Posts Tagged ‘Blogging’


Long Time No Write

April 2, 2013

It’s spring time, so it is a good time for new starts. My last post was in October.  I had good intentions of DSCF1496being a more consistent blogger, but life interfered more pointedly than usual with family illness on top of the usual work and community responsibilities (everyone is fine now – knock wood).  And then, of course once you are out of the writing habit it can be hard to get back in.

But I would like to get back into the writing habit.  And so I plan to. I’ve been accumulating bits and pieces of things to write about.  It actually is surprisingly difficult to find the happy medium between ideas to blog about and ideas just to post on Facebook. And then if something is blog worthy, I want my writing to be interesting at least, maybe even entertaining, and definitely not preachy.  It’s a careful balance.  I won’t always succeed.  Sorry.

The picture?  It’s my early spring picture.  A birch with just a tinge of red from new buds.  The last bit of snow left in the creek bed.  A partly sunny but bright and pretty day.  A harbinger of good things to come.


Try Something for 30 Days

July 1, 2011

I saw this video this afternoon – a TED talk about trying something new for 30 days.

I want to do that.  Or a variation of it.  What I have in mind will not be something new – but something no fun that I am motivated to do. 

When I was pregnant with my youngest I had gestational diabetes and had to carefully watch my diet and blood sugar for the last 8 weeks.  It was hard but I did it – my mantra being “I can do anything for 2 months.”  Well, if I can do anything for 60 days I can certainly do it for 30.

I’ve just come back from a family vacation and my niece posted a picture of the family.  Those who love me tell me I am not fat.  I am, however, not svelte.  I am now uncomfortable in my clothes and unable to move with the ease I was used to.  It is time for a change.

So I have decided I will monitor my food intake via SparkPeople for 30 days. I’ve done this before – about 4 years ago. SparkPeople I’m optimistic that just paying attention to what I’m eating will have me modifying habits.  For instance, I’m 56 calories over my goal calorie intake – I think I’ll take a walk after this and try to work some of it off (today we came home from vacation – 8 hours in the car – no exercise – and a big sub for lunch…that’ll get you every time.)

Oh – and I do intend to get back to blogging more regularly.  My excuse – end of semester craziness, big project (remember the big project that kept me from blogging last summer/fall – writing a 3rd edition of a textbook – end of May was editing said galleys).  And then my brain went on hiatus.  I think it’s back now though – so I’m planning to blog more – but perhaps not everyday for 30 days.


The Consumer Power of Green Moms

July 11, 2010

After a wonderful vacation (more about that in other posts) I finally turned on my computer and started deleting spam.  Among the questionable e-mails was one from someone I didn’t recognize and with a suspicious subject line: Thank You!.  If I had a buck for every message caught in my spam catcher with Thank You! as the subject line I’d have a pretty darn thick wallet.  For some reason I opened it though – and although I think it might have been written by some one for whom English is not their first language (which gives you pause as you are weighing whether it is spam or not) it was interesting. So I checked to see if the organization mentioned is legit.  Apparently it is.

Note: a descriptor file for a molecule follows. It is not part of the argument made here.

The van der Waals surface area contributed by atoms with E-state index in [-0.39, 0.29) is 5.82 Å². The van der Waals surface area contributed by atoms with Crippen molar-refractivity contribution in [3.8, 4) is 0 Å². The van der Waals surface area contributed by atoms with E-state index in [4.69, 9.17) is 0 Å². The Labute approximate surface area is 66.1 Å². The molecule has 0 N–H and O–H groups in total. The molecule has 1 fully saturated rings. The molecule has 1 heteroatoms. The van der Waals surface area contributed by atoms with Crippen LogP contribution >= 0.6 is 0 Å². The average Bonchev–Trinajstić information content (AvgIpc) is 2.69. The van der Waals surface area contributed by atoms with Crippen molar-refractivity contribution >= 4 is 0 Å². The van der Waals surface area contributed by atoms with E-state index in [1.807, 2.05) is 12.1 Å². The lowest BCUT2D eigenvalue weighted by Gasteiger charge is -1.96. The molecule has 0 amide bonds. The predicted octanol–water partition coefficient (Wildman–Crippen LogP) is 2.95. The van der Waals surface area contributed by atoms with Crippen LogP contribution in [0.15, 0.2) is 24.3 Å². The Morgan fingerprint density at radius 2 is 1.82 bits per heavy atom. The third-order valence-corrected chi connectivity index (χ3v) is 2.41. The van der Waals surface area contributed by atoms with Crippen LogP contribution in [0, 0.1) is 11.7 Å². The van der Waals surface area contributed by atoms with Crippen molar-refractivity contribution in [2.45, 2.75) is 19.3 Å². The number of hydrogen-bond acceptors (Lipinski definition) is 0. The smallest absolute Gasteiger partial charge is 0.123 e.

The Social Studies Group is a consumer research group that focuses on social media.  Hmmm, consumer research…will their knowledge be used for good or for evil?  Will it be used so that companies will produce what we want or so they can sell us what they want us to buy.  Still, I’m a sucker for research and they wanted me to take a survey.

Actually it was neater than that.  They were doing research on green mom bloggers and apparently this here blog is one of the 300 they had been perusing.  It was kind of fun to realize that I was the subject of a research project.  I mean, I do research.  I collected survey data this winter from about 1300 beekeepers, now the tables were turned. 

I took the survey.  I’m not sure I was very helpful.  The survey said the most important question was what were the URL’s I most often used for blog ideas… I ended up leaving it blank because I hardly ever get blog ideas from other sources (well I guess today is an exception).  Occasionally I encounter something in the big wide virtual world that I look into, but mostly you just hear about my bees and my garden and my attempts to buy green, be green, and encourage greenness around me.  So, anyway, I left it blank.  Some researcher somewhere is rolling her eyes at my reply.

Preview - Report: The Green Mom Eco-Cosm

The Social Studies Group has already created one white paper on Green Moms.  This based on reading our blogs.  It’s 16 pages of easy reading – but perhaps not everyone is as motivated as I was.  Here’s my summary:

They categorize the Green Mom Bloggers into three main groups: Super Greens, Eco-Moderates, and Mainstream Greens.  I think I am probably an Eco-Moderate:

They represent a broad group of mothers that is very concerned about the environment, but also with balancing the realities of juggling career, family, home and their desire to live an eco-aware, sustainable life – with limited time, and in many cases, limited resources. They are oftentimes concerned with their family’s consumption, and recognize excess consumption as being central to the conversation on global sustainability.

Super Greens are watchdogs and more radical in their views of the three groups.  The Mainstream Greens are “most likely to philosophically align with the concept of green consumerism” looking for the greener version of things they already buy.

They also give special nods to two other subgroups of green moms.   Green and Frugal Moms are noted for their focus on personal economy, buying less, conserving more, is recognized as also being good for the environment. Natural Parent/Simple Lifestyle Mamas are also noted because their choices align well with the green choices made by Super Greens and Eco-Moderates.

All in all, the message to businesses is green moms are a force to be reckoned with – ignore us at your own risk.